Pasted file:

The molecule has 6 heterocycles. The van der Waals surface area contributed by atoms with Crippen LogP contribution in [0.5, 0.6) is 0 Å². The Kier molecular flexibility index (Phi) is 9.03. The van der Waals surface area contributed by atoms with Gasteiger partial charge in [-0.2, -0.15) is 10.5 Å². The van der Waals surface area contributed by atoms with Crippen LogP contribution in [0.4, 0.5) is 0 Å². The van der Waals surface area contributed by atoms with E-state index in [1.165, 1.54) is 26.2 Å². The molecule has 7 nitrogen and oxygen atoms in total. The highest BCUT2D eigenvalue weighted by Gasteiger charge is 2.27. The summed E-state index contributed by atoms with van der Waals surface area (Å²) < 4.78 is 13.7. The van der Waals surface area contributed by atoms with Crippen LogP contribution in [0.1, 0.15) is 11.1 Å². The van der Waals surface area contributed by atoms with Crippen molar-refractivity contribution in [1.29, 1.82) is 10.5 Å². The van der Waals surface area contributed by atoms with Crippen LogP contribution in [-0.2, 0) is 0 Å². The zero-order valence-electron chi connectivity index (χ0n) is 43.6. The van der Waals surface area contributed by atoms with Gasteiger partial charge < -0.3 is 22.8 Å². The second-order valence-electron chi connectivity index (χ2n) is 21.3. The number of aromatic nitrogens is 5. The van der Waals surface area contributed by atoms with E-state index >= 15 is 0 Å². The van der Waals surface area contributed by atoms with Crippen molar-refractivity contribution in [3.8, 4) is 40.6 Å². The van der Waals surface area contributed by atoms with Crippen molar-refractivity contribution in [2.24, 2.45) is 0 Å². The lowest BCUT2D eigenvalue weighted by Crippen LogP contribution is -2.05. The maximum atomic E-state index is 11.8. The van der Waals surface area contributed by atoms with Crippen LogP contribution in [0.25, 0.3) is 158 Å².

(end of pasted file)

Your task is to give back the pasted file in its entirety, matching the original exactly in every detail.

The molecule has 6 heterocycles. The van der Waals surface area contributed by atoms with Crippen LogP contribution in [0.5, 0.6) is 0 Å². The Kier molecular flexibility index (Phi) is 9.03. The van der Waals surface area contributed by atoms with Gasteiger partial charge in [-0.2, -0.15) is 10.5 Å². The van der Waals surface area contributed by atoms with Crippen LogP contribution in [0.4, 0.5) is 0 Å². The van der Waals surface area contributed by atoms with E-state index in [1.165, 1.54) is 26.2 Å². The molecule has 7 nitrogen and oxygen atoms in total. The highest BCUT2D eigenvalue weighted by Gasteiger charge is 2.27. The summed E-state index contributed by atoms with van der Waals surface area (Å²) < 4.78 is 13.7. The van der Waals surface area contributed by atoms with Crippen LogP contribution in [0.1, 0.15) is 11.1 Å². The van der Waals surface area contributed by atoms with Crippen molar-refractivity contribution in [1.29, 1.82) is 10.5 Å². The van der Waals surface area contributed by atoms with Crippen LogP contribution in [-0.2, 0) is 0 Å². The zero-order valence-electron chi connectivity index (χ0n) is 43.6. The van der Waals surface area contributed by atoms with Gasteiger partial charge < -0.3 is 22.8 Å². The second-order valence-electron chi connectivity index (χ2n) is 21.3. The number of aromatic nitrogens is 5. The van der Waals surface area contributed by atoms with E-state index >= 15 is 0 Å². The van der Waals surface area contributed by atoms with Crippen molar-refractivity contribution in [3.8, 4) is 40.6 Å². The van der Waals surface area contributed by atoms with Crippen molar-refractivity contribution in [2.24, 2.45) is 0 Å². The lowest BCUT2D eigenvalue weighted by Crippen LogP contribution is -2.05. The maximum atomic E-state index is 11.8. The van der Waals surface area contributed by atoms with Crippen LogP contribution in [0.25, 0.3) is 158 Å².